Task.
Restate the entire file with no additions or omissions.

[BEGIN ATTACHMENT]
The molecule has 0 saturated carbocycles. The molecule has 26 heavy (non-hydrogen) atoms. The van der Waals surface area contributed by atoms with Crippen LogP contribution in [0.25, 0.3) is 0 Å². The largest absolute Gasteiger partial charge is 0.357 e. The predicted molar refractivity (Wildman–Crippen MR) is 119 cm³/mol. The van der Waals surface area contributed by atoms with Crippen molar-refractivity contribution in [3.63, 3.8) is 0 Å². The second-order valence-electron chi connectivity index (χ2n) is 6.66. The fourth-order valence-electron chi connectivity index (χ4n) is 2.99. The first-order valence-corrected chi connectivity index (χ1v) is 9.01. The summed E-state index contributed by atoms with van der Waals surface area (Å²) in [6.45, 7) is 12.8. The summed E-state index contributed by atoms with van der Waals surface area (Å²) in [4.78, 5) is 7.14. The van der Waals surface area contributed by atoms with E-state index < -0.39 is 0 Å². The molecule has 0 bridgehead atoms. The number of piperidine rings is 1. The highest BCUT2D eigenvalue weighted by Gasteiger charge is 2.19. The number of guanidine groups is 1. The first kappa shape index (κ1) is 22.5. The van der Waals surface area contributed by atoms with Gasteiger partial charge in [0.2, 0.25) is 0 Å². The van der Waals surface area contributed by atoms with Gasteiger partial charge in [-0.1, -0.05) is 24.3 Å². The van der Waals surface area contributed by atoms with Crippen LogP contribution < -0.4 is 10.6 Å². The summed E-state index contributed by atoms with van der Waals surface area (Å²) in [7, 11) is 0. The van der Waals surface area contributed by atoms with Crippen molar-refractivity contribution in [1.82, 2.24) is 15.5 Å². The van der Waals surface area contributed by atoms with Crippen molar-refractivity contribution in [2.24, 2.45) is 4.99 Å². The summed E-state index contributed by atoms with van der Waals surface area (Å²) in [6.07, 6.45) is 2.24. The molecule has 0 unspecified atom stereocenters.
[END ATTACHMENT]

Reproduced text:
The molecule has 0 saturated carbocycles. The molecule has 26 heavy (non-hydrogen) atoms. The van der Waals surface area contributed by atoms with Crippen LogP contribution in [0.25, 0.3) is 0 Å². The largest absolute Gasteiger partial charge is 0.357 e. The predicted molar refractivity (Wildman–Crippen MR) is 119 cm³/mol. The van der Waals surface area contributed by atoms with Crippen molar-refractivity contribution in [3.63, 3.8) is 0 Å². The second-order valence-electron chi connectivity index (χ2n) is 6.66. The fourth-order valence-electron chi connectivity index (χ4n) is 2.99. The first-order valence-corrected chi connectivity index (χ1v) is 9.01. The summed E-state index contributed by atoms with van der Waals surface area (Å²) in [6.45, 7) is 12.8. The summed E-state index contributed by atoms with van der Waals surface area (Å²) in [4.78, 5) is 7.14. The van der Waals surface area contributed by atoms with E-state index < -0.39 is 0 Å². The molecule has 0 bridgehead atoms. The number of piperidine rings is 1. The highest BCUT2D eigenvalue weighted by Gasteiger charge is 2.19. The number of guanidine groups is 1. The first kappa shape index (κ1) is 22.5. The van der Waals surface area contributed by atoms with Gasteiger partial charge in [0.2, 0.25) is 0 Å². The van der Waals surface area contributed by atoms with Gasteiger partial charge in [-0.1, -0.05) is 24.3 Å². The van der Waals surface area contributed by atoms with Crippen LogP contribution < -0.4 is 10.6 Å². The summed E-state index contributed by atoms with van der Waals surface area (Å²) in [7, 11) is 0. The van der Waals surface area contributed by atoms with Crippen molar-refractivity contribution in [1.82, 2.24) is 15.5 Å². The van der Waals surface area contributed by atoms with Crippen molar-refractivity contribution in [2.24, 2.45) is 4.99 Å². The summed E-state index contributed by atoms with van der Waals surface area (Å²) in [6.07, 6.45) is 2.24. The molecule has 0 unspecified atom stereocenters.